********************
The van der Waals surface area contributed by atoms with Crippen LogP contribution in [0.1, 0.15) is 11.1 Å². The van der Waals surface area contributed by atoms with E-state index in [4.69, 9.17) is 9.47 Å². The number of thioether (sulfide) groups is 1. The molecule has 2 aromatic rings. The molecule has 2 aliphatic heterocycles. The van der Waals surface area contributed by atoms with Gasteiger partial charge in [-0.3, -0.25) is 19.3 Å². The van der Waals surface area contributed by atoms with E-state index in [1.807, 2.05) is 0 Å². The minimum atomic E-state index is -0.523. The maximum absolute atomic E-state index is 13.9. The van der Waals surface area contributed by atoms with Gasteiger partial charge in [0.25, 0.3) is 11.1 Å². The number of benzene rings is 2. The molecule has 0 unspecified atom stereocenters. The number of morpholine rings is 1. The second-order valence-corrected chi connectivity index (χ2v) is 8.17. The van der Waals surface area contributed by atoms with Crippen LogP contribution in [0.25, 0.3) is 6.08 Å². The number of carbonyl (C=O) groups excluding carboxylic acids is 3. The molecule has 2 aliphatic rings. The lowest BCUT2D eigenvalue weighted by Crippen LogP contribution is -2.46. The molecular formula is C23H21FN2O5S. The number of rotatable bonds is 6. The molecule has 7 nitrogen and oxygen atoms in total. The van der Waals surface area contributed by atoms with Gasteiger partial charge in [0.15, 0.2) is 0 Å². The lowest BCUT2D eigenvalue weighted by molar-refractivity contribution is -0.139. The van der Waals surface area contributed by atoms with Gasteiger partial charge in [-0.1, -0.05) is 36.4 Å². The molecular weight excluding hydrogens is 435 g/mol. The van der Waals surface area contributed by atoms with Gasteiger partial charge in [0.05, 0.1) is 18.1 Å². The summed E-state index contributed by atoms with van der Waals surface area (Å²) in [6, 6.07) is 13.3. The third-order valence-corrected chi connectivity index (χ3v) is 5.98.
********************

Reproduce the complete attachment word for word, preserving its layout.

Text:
The van der Waals surface area contributed by atoms with Crippen LogP contribution in [0.1, 0.15) is 11.1 Å². The van der Waals surface area contributed by atoms with E-state index in [4.69, 9.17) is 9.47 Å². The number of thioether (sulfide) groups is 1. The molecule has 2 aromatic rings. The molecule has 2 aliphatic heterocycles. The van der Waals surface area contributed by atoms with Gasteiger partial charge in [-0.3, -0.25) is 19.3 Å². The van der Waals surface area contributed by atoms with E-state index in [1.807, 2.05) is 0 Å². The minimum atomic E-state index is -0.523. The maximum absolute atomic E-state index is 13.9. The van der Waals surface area contributed by atoms with Gasteiger partial charge in [0.25, 0.3) is 11.1 Å². The number of benzene rings is 2. The molecule has 0 unspecified atom stereocenters. The number of morpholine rings is 1. The second-order valence-corrected chi connectivity index (χ2v) is 8.17. The van der Waals surface area contributed by atoms with Crippen LogP contribution in [0.25, 0.3) is 6.08 Å². The number of carbonyl (C=O) groups excluding carboxylic acids is 3. The molecule has 2 aliphatic rings. The lowest BCUT2D eigenvalue weighted by Crippen LogP contribution is -2.46. The molecular formula is C23H21FN2O5S. The number of rotatable bonds is 6. The molecule has 7 nitrogen and oxygen atoms in total. The van der Waals surface area contributed by atoms with Gasteiger partial charge in [0.15, 0.2) is 0 Å². The lowest BCUT2D eigenvalue weighted by molar-refractivity contribution is -0.139. The van der Waals surface area contributed by atoms with Gasteiger partial charge in [-0.1, -0.05) is 36.4 Å². The molecular weight excluding hydrogens is 435 g/mol. The van der Waals surface area contributed by atoms with Gasteiger partial charge in [0.05, 0.1) is 18.1 Å². The summed E-state index contributed by atoms with van der Waals surface area (Å²) in [6, 6.07) is 13.3. The third-order valence-corrected chi connectivity index (χ3v) is 5.98.